When Pope Francis made his first official address this week, he called upon his followers to serve the “poorest, weakest” of the world. If the activities of the bishops in the United States are any indication, however, that call could go unanswered.
Cardinal Timothy Dolan, archbishop of New York and head of the U.S. Conference of Catholic Bishops, was asked yesterday by Today Show host Matt Lauer if women “have reason to be hopeful” now that Francis is in charge.
Dolan responded: “We all have reason to be hopeful with Pope Francis. My hope is on steroids.”
Dolan went on to explain that “women are pros when it comes to tender love” and he wouldn’t be surprised if women “had a more accented role in [Francis’] papacy.”
Meanwhile, however, Dolan’s lobbying team has been hard at work trying to repeal a U.S. law that is not only good for women, but everyone: the Obama administration’s mandate that requires most employers to offer health insurance plans that include free coverage for contraceptives.
CNS News, a right-wing news service, reported that the bishops are pressuring the U.S. House of Representatives to repeal the birth control insurance mandate. In a March 8 letter sent to every House member, Cardinal Sean O’Malley, archbishop of Boston, said the House should sneak the repeal measure into some sort of “must-pass” legislation such as a continuing resolution that would be necessary to keep the federal government funded for the next fiscal year. That way, the U.S. Senate and President Barack Obama would be forced to let it pass.
“Providers of health care, as well as those who offer or purchase insurance, should not face an unacceptable choice between preserving their religious and moral integrity or participating in our health care system,” O’Malley said in his letter
The House and Senate are both currently working to pass continuing resolutions to fund the federal government. An attempt to add the repeal language could take place this week.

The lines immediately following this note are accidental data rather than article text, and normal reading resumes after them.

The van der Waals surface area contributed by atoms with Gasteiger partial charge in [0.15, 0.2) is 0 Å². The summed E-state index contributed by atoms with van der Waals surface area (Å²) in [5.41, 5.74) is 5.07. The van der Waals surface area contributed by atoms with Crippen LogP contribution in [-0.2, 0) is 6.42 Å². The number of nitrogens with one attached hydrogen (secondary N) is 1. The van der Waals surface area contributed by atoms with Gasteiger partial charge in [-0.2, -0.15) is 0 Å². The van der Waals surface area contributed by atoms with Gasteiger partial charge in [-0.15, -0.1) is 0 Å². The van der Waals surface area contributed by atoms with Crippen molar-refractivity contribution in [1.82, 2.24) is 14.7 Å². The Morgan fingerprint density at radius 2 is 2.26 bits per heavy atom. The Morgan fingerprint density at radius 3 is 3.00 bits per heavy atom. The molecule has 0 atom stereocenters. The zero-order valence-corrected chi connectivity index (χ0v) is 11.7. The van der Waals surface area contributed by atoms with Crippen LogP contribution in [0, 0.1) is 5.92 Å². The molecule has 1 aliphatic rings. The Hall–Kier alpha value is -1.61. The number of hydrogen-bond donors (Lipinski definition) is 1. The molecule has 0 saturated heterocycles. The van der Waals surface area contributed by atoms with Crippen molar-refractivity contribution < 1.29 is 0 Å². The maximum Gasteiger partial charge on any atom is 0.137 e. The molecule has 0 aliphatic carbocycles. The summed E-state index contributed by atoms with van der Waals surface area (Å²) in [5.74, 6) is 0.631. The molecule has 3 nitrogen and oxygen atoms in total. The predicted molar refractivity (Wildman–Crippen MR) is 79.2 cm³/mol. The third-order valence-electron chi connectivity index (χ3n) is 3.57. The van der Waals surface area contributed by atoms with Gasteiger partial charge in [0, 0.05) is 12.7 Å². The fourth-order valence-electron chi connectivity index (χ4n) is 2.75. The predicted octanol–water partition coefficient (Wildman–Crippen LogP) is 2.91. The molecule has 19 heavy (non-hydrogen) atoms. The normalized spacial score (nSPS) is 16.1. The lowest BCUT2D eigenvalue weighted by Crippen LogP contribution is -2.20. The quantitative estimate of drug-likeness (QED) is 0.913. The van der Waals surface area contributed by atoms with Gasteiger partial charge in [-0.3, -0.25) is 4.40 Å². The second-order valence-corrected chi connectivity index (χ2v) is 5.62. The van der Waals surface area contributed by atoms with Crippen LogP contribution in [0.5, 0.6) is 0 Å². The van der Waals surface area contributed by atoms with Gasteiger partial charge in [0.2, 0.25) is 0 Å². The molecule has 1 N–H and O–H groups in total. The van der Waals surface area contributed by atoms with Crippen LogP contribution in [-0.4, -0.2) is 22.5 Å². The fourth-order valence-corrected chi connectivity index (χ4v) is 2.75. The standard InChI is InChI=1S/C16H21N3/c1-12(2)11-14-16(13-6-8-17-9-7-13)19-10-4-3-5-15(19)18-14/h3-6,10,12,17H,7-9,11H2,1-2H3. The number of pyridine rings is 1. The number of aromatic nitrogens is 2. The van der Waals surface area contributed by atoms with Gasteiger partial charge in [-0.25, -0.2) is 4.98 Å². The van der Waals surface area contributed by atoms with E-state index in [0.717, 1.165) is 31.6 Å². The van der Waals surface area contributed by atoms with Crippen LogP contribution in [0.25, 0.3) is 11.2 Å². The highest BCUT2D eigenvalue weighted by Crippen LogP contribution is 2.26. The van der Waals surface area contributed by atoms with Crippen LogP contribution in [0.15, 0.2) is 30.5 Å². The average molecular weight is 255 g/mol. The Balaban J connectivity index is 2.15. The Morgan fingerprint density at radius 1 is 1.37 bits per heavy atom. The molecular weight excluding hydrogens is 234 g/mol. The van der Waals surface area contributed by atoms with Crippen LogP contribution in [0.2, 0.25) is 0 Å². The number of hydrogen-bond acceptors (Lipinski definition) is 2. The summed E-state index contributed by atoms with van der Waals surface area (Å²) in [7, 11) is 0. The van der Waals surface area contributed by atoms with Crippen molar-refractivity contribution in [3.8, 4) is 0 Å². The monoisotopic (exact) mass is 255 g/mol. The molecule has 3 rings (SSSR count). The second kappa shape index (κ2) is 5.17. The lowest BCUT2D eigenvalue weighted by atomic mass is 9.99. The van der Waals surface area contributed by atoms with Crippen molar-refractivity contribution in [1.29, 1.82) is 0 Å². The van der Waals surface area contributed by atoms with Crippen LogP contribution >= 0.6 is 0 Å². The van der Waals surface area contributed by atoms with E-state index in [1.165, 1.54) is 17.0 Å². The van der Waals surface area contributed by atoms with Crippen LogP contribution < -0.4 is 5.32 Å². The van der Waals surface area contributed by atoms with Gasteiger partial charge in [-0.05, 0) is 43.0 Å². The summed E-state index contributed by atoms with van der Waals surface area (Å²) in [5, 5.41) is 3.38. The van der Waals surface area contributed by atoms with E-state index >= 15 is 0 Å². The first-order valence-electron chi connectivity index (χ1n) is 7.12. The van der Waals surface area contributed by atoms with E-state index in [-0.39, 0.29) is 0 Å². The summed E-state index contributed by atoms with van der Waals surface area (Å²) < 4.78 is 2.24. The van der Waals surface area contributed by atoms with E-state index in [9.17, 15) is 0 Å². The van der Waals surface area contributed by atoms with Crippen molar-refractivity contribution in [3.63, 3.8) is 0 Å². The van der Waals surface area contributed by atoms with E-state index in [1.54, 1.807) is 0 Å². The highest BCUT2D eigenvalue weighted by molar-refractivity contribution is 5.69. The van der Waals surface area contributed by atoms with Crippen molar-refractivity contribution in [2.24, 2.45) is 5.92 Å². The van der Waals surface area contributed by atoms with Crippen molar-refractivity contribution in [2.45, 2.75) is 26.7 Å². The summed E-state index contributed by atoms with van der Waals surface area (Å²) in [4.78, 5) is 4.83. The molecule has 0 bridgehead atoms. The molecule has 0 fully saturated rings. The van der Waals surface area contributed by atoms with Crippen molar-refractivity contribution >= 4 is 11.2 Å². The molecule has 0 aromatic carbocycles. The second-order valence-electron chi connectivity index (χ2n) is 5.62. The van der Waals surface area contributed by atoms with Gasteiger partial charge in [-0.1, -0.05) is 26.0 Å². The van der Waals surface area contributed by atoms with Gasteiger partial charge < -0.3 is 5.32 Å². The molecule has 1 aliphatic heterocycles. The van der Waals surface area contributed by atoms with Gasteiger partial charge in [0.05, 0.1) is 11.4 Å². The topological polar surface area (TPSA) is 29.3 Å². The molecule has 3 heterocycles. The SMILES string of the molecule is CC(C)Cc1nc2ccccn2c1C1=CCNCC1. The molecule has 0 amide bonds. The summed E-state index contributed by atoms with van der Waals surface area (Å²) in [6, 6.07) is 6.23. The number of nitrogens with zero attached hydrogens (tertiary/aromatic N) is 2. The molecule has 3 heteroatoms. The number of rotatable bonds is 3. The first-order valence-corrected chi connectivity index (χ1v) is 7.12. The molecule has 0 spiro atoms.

But when House Republican leaders called an initial floor vote on their version of the continuing resolution, it did not include the language that Archbishop William E. Lori asked for back in February that would permanently repeal the birth control mandate, CNS reported.
There’s also another problem facing the bishops: House Republicans have tried and tried and tried to repeal part or all of the Obama administration’s new health care laws. They’ve tried 33 times, in fact. Thirty-three times those measures have died upon arrival in the U.S. Senate.
This all shows that the Catholic hierarchy will fight until the very end to limit the access Americans have to contraceptives, and now it’s apparent that leaders like Dolan have no problem presenting a misleading public relations campaign, saying the Catholic hierarchy may give women a more active role while simultaneously working to restrict women’s rights.
It would be wonderful if Pope Francis could help lead the Catholic hierarchy in a new direction on many issues, and it’s certainly possible that he will. But in the meantime, we must make sure that Dolan and his cohorts don’t succeed in passing legislation that harms the health care of women and indeed all Americans.